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Boeing to Pay $8.1-Million to Settle False Claims Allegations

Plane-Maker Admits No Liability

Aerospace titan Boeing has agreed to pay $8.1-million to settle federal allegations setting forth the company submitted false claims and made false statements pertaining to the construction of V-22 Osprey tilt-rotor aircraft the Arlington, Virginia-based company builds for the U.S. Navy.

The government contended Boeing, during an 11-year period spanning 2007-2018, failed to conduct contractually-mandated monthly tests on autoclaves utilized in the curing of the composite materials integral to the V-22s built at the company’s Ridley Park, Pennsylvania facility.

For the benefit of readers who opted out of or slept through high school chemistry, autoclaves are vessels within which objects and materials are subjected to high temperatures and pressures for purposes such as killing microorganisms and curing composites. Household pressure cookers are autoclave analogues.

Agreed to Wednesday, 27 September 2023, the settlement states Boeing denies allegations it failed to conduct the requisite autoclave tests, and admits no liability. The U.S. Department of Justice (DOJ) agreed, in turn, that the federal government’s claims—though resolved—remain allegations. The parties agreed to the settlement in lieu of lengthy and unflattering litigation.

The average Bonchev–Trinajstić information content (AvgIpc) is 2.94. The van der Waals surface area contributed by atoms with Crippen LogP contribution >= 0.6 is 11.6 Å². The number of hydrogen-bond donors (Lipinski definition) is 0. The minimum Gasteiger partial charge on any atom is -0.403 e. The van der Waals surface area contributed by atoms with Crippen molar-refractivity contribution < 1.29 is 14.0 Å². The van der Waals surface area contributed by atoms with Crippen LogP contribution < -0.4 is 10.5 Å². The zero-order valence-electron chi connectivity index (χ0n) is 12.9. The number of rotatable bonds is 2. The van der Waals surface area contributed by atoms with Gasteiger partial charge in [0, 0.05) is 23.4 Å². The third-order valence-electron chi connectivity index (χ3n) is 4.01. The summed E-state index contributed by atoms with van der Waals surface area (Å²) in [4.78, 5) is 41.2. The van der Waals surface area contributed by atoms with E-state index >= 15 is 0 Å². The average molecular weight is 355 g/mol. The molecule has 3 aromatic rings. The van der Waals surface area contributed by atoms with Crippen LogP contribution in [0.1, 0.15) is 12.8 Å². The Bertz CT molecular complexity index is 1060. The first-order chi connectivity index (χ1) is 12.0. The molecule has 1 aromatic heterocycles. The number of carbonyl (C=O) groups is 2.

A Boeing spokesperson reiterated in a statement that the settlement reflected no admission of liability on the company’s part.

The DOJ’s case against the plane-maker was predicated primarily upon reports submitted by ex-Boeing employees formerly tasked with autoclave operations and composites fabrication germane to the V-22 program. Subject workers, in 2016, filed a civil-action under the qui tam (whistleblower) provisions of the False Claims Act. As part of the settlement, the federal government will pay the former Boeing workers upwards of $1.5-million. Boeing, conversely, will pay the workers’ attorneys more than $1.1-million.

Principal Deputy Assistant Attorney General and DOJ civil division head Brian Boynton stated: “The government expects contractors to adhere to contractual obligations to which they have agreed and for which they have been paid. Today’s settlement demonstrates our commitment to hold accountable contractors who violate such obligations and undermine the integrity of the government’s procurement process.”

A Boeing spokesperson reiterated the company "entered a settlement agreement with the U.S. Department of Justice and the U.S. Navy to resolve certain False Claims Act allegations, without admission of liability."



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